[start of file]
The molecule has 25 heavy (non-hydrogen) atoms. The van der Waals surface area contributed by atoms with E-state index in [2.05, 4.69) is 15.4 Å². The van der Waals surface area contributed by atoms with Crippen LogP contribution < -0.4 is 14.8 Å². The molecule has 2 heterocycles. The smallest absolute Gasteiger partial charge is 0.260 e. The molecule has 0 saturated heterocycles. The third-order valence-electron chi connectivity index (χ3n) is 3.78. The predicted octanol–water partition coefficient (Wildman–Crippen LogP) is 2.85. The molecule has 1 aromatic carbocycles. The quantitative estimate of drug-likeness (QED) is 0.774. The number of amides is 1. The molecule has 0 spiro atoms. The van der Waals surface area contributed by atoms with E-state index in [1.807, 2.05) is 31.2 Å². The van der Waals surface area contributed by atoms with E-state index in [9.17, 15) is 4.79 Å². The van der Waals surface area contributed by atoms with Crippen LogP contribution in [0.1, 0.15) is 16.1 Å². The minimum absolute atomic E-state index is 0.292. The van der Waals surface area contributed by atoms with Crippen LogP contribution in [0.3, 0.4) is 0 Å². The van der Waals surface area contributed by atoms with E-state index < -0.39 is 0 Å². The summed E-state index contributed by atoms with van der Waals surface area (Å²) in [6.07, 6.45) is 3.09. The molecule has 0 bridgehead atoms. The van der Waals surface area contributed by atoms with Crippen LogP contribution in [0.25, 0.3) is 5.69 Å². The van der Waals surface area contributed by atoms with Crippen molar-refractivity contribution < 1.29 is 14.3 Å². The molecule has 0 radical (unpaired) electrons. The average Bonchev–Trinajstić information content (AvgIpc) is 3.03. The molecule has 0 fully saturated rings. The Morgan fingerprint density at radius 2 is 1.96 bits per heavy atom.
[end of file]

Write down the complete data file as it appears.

The molecule has 25 heavy (non-hydrogen) atoms. The van der Waals surface area contributed by atoms with E-state index in [2.05, 4.69) is 15.4 Å². The van der Waals surface area contributed by atoms with Crippen LogP contribution < -0.4 is 14.8 Å². The molecule has 2 heterocycles. The smallest absolute Gasteiger partial charge is 0.260 e. The molecule has 0 saturated heterocycles. The third-order valence-electron chi connectivity index (χ3n) is 3.78. The predicted octanol–water partition coefficient (Wildman–Crippen LogP) is 2.85. The molecule has 1 aromatic carbocycles. The quantitative estimate of drug-likeness (QED) is 0.774. The number of amides is 1. The molecule has 0 spiro atoms. The van der Waals surface area contributed by atoms with E-state index in [1.807, 2.05) is 31.2 Å². The van der Waals surface area contributed by atoms with E-state index in [9.17, 15) is 4.79 Å². The van der Waals surface area contributed by atoms with Crippen LogP contribution in [0.1, 0.15) is 16.1 Å². The minimum absolute atomic E-state index is 0.292. The van der Waals surface area contributed by atoms with Crippen LogP contribution in [0.3, 0.4) is 0 Å². The van der Waals surface area contributed by atoms with E-state index < -0.39 is 0 Å². The summed E-state index contributed by atoms with van der Waals surface area (Å²) in [6.07, 6.45) is 3.09. The molecule has 0 bridgehead atoms. The van der Waals surface area contributed by atoms with Crippen LogP contribution in [0.25, 0.3) is 5.69 Å². The van der Waals surface area contributed by atoms with Crippen molar-refractivity contribution < 1.29 is 14.3 Å². The molecule has 0 radical (unpaired) electrons. The average Bonchev–Trinajstić information content (AvgIpc) is 3.03. The molecule has 0 fully saturated rings. The Morgan fingerprint density at radius 2 is 1.96 bits per heavy atom.